Alumni in the Spotlight Webster University Leiden- Mike Komor

Mike Komor, Sales Representative at Mollie and Webster Alumnus

Webster University Alumni in the Spotlight Mike Komor

Alumni in the Spotlight
Mike Komor graduated with an MA in Media and Communication. After graduation he felt like he had a hard time finding a job. He learned that you can’t predict the future at all; “Life is what happens to you, while you're busy making other plans.” He discovered what his talents are, let go of his secure lifestyle and jumped into the unknown.

New media
I was born in the U.S., but my family is originally from Hungary. One year after I was born we moved back to the Netherlands. I will always have a connection with the US. That is one of the rea-sons I choose Webster, besides the fact that the transition from Dutch HBO education to Webster University was easier compared to the public uni-versity in the Netherlands. My bachelor was in Marketing and Communication and I was very interested in new media, so I opted for the Mas-ter’s in Media Communication. I think it’s interest-ing to know a lot about media. Compared to tradi-tional media, new media is so much faster and more dynamic, and also very interesting in terms of business. Online business is really innovative and “on the move.” I think that’s fascinating!

A new direction
The classes at Webster were always in the evening, so I could work during the day. Along with a friend of mine, I had my own company, Happy Feelings. We organized music events and club nights. After a while I also became a project manager for a design studio called Wonderland. Our own company started as a hobby, but eventually it became very popular. By us-ing social media, we built up our brand. The use of social media was a key factor for our success. At Won-derland I first did a small internship for credits, and then I started working there as a project manager. As a project manager, I organized the projects from begin-ning to end. I really enjoyed the new business aspect: getting more clients and negotiating with them. Back then I followed an elective Emotional Intelligence course at Webster. It really helped me in my work, because negotiation is all about psychology.

“I decided to jump into the unknown.”

At my work, I enjoyed the new business part the most, but unfortunately I had no real sales experience yet, and it was only a small part of my job at Wonderland. An acquaintance of mine posted a message on social media that he was looking for a sales representative for the company Hungry. So I called him, and the next day we went for a coffee. A week later I had a coffee with the managing director, and it was all set. I had convinced them that I was a perfect match. So my first sales pitch went great by selling myself. I think you just have to be very enthusiastic and show them that you want to work and have the right work ethic and mindset. Hungry was a really promising story. So I decided to jump into the unknown and let go of my own company and my work at Wonderland. With Hungry, an online food ordering platform, we started in a café with three people, and the business has ex-panded to an office of 30 people!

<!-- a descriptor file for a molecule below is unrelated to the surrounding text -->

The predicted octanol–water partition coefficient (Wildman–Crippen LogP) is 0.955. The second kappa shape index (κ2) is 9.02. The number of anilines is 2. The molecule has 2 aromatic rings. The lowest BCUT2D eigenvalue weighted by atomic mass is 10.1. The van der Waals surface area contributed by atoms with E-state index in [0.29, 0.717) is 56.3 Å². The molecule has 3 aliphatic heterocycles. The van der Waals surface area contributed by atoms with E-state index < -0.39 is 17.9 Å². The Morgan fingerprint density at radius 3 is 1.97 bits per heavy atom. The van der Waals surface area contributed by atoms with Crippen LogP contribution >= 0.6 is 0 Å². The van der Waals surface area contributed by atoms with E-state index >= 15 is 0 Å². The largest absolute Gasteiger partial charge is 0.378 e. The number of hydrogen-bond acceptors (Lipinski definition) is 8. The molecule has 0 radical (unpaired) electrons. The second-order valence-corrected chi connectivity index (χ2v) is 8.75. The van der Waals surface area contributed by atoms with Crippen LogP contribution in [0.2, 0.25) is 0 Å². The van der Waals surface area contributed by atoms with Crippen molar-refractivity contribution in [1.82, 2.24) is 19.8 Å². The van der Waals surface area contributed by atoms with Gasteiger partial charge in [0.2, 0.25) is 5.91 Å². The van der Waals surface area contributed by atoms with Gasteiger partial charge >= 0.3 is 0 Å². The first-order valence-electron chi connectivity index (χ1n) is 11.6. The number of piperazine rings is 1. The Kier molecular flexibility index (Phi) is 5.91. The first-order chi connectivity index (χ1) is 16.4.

Using my talent
When I was young, people told me that I had to do something with my talent. I didn’t understand what I could do with my people skills. Teaching or some-thing? During my time at Wonderland, I finally under-stood that I could use my talent in formal business. My role at Hungry was focused on the business devel-opment side. I was always hunting for new restaurants and new partners. I focused on building long-term relationships that helped the company to grow. I really like to talk to people; I’m just a social person, and I enjoy maintaining relationships. I learned a lot at Hun-gry, but again, I would like to develop myself. There-fore, I will start with my new job as a Sales Repre-sentative at Mollie, a payment service provider. The sales cycle for this product is longer than that of the product at Hungry. When you sell a more complex product, you have to be more like a consultant. You need to have a different skillset. That’s something I would like to learn. Again I would like to challenge myself.

Our business (Happy Feelings) was very successful from the start, and nowadays it's even more success-ful. My biggest challenge was to step out and go into another direction. Sales has an image problem. You can’t study sales like you can study marketing or psy-chology, but I loved it, so I chose to develop myself and let go of a business that was doing very well. I’m not a senior, so I had to become an entry employee again and build it up from scratch. I had to let go of a certain lifestyle and went after my gut feeling. I want-ed to learn from others about sales. Now I can do what I really love and what I’m good at. I’ve always had a path for myself that I wanted to follow, but in the end, as John Lennon said, “Life is what happens to you, while you're busy making other plans”. And it feels good.

Interview and picture by Laura Weijers
Edited by Allison Kirk